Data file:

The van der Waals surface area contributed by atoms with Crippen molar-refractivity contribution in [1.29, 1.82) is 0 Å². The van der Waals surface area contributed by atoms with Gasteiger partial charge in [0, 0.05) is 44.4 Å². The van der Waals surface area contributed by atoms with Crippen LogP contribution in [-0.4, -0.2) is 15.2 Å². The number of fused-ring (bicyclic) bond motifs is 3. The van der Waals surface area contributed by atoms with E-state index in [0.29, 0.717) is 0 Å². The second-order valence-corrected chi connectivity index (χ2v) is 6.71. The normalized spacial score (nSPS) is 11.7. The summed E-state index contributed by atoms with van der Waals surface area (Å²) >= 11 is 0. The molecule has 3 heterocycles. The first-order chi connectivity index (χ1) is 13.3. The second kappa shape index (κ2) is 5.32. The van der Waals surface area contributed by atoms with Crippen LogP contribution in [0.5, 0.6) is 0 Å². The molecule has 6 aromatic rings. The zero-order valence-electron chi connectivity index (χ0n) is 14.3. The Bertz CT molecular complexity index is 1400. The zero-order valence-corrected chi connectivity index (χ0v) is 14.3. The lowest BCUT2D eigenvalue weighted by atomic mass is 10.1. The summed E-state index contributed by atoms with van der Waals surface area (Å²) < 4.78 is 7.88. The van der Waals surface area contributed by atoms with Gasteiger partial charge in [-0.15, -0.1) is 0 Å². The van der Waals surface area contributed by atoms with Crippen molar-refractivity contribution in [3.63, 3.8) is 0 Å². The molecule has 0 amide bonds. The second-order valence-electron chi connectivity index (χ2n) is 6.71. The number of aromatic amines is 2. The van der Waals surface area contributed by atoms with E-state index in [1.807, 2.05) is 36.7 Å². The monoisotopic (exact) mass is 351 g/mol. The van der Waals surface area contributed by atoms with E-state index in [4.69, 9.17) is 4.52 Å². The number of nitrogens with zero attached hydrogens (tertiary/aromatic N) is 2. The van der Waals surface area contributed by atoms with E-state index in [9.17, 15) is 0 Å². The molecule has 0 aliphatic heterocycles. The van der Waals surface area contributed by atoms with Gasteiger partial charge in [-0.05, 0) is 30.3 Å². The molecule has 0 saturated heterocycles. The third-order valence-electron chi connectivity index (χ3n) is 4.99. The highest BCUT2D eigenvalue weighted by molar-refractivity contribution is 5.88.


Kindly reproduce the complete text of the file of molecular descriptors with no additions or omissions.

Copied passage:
The van der Waals surface area contributed by atoms with Crippen molar-refractivity contribution in [1.29, 1.82) is 0 Å². The van der Waals surface area contributed by atoms with Gasteiger partial charge in [0, 0.05) is 44.4 Å². The van der Waals surface area contributed by atoms with Crippen LogP contribution in [-0.4, -0.2) is 15.2 Å². The number of fused-ring (bicyclic) bond motifs is 3. The van der Waals surface area contributed by atoms with E-state index in [0.29, 0.717) is 0 Å². The second-order valence-corrected chi connectivity index (χ2v) is 6.71. The normalized spacial score (nSPS) is 11.7. The summed E-state index contributed by atoms with van der Waals surface area (Å²) >= 11 is 0. The molecule has 3 heterocycles. The first-order chi connectivity index (χ1) is 13.3. The second kappa shape index (κ2) is 5.32. The van der Waals surface area contributed by atoms with Crippen LogP contribution in [0.5, 0.6) is 0 Å². The molecule has 6 aromatic rings. The zero-order valence-electron chi connectivity index (χ0n) is 14.3. The Bertz CT molecular complexity index is 1400. The zero-order valence-corrected chi connectivity index (χ0v) is 14.3. The lowest BCUT2D eigenvalue weighted by atomic mass is 10.1. The summed E-state index contributed by atoms with van der Waals surface area (Å²) < 4.78 is 7.88. The van der Waals surface area contributed by atoms with Gasteiger partial charge in [-0.15, -0.1) is 0 Å². The van der Waals surface area contributed by atoms with Crippen molar-refractivity contribution in [3.63, 3.8) is 0 Å². The molecule has 0 amide bonds. The second-order valence-electron chi connectivity index (χ2n) is 6.71. The number of aromatic amines is 2. The van der Waals surface area contributed by atoms with E-state index in [1.807, 2.05) is 36.7 Å². The monoisotopic (exact) mass is 351 g/mol. The van der Waals surface area contributed by atoms with E-state index in [4.69, 9.17) is 4.52 Å². The number of nitrogens with zero attached hydrogens (tertiary/aromatic N) is 2. The van der Waals surface area contributed by atoms with E-state index in [9.17, 15) is 0 Å². The molecule has 0 aliphatic heterocycles. The van der Waals surface area contributed by atoms with Gasteiger partial charge in [-0.05, 0) is 30.3 Å². The molecule has 0 saturated heterocycles. The third-order valence-electron chi connectivity index (χ3n) is 4.99. The highest BCUT2D eigenvalue weighted by molar-refractivity contribution is 5.88.